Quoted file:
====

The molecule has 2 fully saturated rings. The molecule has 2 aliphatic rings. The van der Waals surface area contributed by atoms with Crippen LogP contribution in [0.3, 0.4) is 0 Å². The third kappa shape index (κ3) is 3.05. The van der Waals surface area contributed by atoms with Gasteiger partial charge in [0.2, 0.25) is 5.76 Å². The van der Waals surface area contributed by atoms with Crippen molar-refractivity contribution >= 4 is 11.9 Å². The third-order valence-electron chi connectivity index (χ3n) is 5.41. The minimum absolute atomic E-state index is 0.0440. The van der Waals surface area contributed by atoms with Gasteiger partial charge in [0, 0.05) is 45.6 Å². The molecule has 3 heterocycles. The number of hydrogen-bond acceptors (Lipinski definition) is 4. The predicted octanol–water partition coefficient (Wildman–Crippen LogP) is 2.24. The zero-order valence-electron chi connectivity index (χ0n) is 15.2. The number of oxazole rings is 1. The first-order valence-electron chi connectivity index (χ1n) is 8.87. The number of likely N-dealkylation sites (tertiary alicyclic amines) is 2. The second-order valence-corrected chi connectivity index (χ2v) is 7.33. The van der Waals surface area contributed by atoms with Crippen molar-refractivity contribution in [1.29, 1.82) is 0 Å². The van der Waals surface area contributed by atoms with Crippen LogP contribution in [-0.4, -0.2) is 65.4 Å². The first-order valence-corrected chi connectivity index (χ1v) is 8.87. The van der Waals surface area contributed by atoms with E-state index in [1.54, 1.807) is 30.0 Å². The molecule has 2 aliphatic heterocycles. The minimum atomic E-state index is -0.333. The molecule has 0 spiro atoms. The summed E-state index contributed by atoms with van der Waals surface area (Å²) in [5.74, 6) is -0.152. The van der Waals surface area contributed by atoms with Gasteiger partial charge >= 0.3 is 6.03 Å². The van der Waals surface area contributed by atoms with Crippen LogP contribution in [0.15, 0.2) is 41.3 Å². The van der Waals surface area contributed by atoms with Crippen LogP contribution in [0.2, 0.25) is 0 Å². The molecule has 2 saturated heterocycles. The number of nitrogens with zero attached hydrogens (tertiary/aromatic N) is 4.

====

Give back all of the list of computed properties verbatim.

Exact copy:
The molecule has 2 fully saturated rings. The molecule has 2 aliphatic rings. The van der Waals surface area contributed by atoms with Crippen LogP contribution in [0.3, 0.4) is 0 Å². The third kappa shape index (κ3) is 3.05. The van der Waals surface area contributed by atoms with Gasteiger partial charge in [0.2, 0.25) is 5.76 Å². The van der Waals surface area contributed by atoms with Crippen molar-refractivity contribution >= 4 is 11.9 Å². The third-order valence-electron chi connectivity index (χ3n) is 5.41. The minimum absolute atomic E-state index is 0.0440. The van der Waals surface area contributed by atoms with Gasteiger partial charge in [0, 0.05) is 45.6 Å². The molecule has 3 heterocycles. The number of hydrogen-bond acceptors (Lipinski definition) is 4. The predicted octanol–water partition coefficient (Wildman–Crippen LogP) is 2.24. The zero-order valence-electron chi connectivity index (χ0n) is 15.2. The number of oxazole rings is 1. The first-order valence-electron chi connectivity index (χ1n) is 8.87. The number of likely N-dealkylation sites (tertiary alicyclic amines) is 2. The second-order valence-corrected chi connectivity index (χ2v) is 7.33. The van der Waals surface area contributed by atoms with Crippen molar-refractivity contribution in [1.29, 1.82) is 0 Å². The van der Waals surface area contributed by atoms with Crippen LogP contribution in [-0.4, -0.2) is 65.4 Å². The first-order valence-corrected chi connectivity index (χ1v) is 8.87. The van der Waals surface area contributed by atoms with E-state index in [1.54, 1.807) is 30.0 Å². The molecule has 2 aliphatic heterocycles. The minimum atomic E-state index is -0.333. The molecule has 0 spiro atoms. The summed E-state index contributed by atoms with van der Waals surface area (Å²) in [5.74, 6) is -0.152. The van der Waals surface area contributed by atoms with Gasteiger partial charge >= 0.3 is 6.03 Å². The van der Waals surface area contributed by atoms with Crippen LogP contribution in [0.15, 0.2) is 41.3 Å². The van der Waals surface area contributed by atoms with Crippen LogP contribution in [0.2, 0.25) is 0 Å². The molecule has 2 saturated heterocycles. The number of nitrogens with zero attached hydrogens (tertiary/aromatic N) is 4.